Edge asks what scientific concept would improve everybody’s cognitive toolkit? And lots of scientists answer. There are some interesting ones, although I warn you that it’s a lot of reading and hard to stop once you’ve begun. I don’t have a single answer to the question (see answer 2 ), but here are some of the contenders.
1. Estimation. Some of the problems people have in understanding the world - and I suspect what puts many people off science – is difficulty in understanding quantity, scale and especially probability. Two major issues arise from this: first, its hard to see the solution to problems if you don’t know what ballpark to aim for and second, it can be hard to understand that there’s even a problem if you don’t understand the scale of what you’re looking at. People are frequently wrong by orders of magnitude when estimating numbers that are outside their range of experience, such as how many atoms there are in a pin or how big the universe is. But they are also frequently wrong about familiar things when it comes to probability. This is because much in probability is counterintuitive. The most famous example is the Monty Hall Problem, but there are plenty of trivial examples of how our expectations can be fooled. Consider how many people in a room will turn out to have the same birthday. The probability is (obviously) 100% when there are 367 people in the room, but it surprises most people that it’s 99% with 57 people in the room and 50% with 23 people, assuming that a birth is equally probable on every day. One of the reasons our intuition is fooled is that we’re not trying to match a particular person’s birthday. We’re looking for a match between the birthdays of any two people in the room, which is a lot more likely. A reliable intuitive grasp of quantities, probabilities and scale is an immensely useful tool for a scientist, or for anyone trying to make sense of the world.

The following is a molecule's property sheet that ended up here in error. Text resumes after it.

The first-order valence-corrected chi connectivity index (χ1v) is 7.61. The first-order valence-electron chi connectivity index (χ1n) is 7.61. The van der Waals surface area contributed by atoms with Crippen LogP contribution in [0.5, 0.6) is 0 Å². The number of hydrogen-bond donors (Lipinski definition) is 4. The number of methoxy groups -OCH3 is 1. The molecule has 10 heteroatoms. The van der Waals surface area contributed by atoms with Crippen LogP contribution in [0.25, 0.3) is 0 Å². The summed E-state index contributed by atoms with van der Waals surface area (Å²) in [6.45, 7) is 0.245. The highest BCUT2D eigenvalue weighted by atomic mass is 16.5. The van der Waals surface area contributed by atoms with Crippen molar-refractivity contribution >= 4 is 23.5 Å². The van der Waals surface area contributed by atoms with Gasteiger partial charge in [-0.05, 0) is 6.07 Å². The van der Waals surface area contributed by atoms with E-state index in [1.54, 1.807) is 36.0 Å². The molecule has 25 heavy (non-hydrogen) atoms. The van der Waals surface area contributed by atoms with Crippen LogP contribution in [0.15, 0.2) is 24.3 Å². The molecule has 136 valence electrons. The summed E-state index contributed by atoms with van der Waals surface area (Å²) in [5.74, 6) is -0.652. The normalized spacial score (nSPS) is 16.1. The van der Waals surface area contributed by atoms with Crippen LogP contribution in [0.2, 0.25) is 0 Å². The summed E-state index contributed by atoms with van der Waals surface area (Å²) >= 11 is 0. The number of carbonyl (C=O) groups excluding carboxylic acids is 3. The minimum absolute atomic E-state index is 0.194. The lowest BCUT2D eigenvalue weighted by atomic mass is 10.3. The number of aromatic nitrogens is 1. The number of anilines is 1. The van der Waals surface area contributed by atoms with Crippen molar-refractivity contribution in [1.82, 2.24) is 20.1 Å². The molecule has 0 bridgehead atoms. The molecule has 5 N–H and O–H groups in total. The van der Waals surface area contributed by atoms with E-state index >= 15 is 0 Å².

2. I think you’ll find its a bit more complicated than that. Science deals in simplifications. We look at something and slice out a lot of the complexity so we can understand the core of what’s going on. XKCD puts it this way. This is called reductionism and is an excellent tool. We use it all the time in computer science: we make assumptions about the environment to make systems tractable. However, it’s all too easy to throw out the baby with the bathwater by assuming that something is less crucial to a system than it actually is. When we do this, we sometimes find that we’ve been asking the wrong question all along. It sounds like a cliché, but we frequently make assumptions about people’s motivations and behaviour that lead us to build systems that don’t do what anyone wants. This is especially true of very large systems such as social and health systems and can lead to systemic problems such as those which led to tragic cases like those of Peter Connelly and Victoria Climbié. One of the hardest things to do in science is to make sure you’re asking the right questions. Sometimes it’s necessary to focus on the complexities rather than assuming them away. The guy in the XKCD cartoon is infuriated because the physicist assumes that the complexity can be bolted on afterwards, when sometimes it’s the very heart of the thing. Unfortunately, it often seems to be relegated to the ‘future work’ section of papers. Complexity in environments can influence how we engineer solutions and failure to do this is a leading cause of systemic failure. Understanding complexity well enough to make informed decisions about what questions to ask and how to go about answering them is therefore another important skill. Unfortunately, it is one that’s hard to teach and not always easy to learn through experience.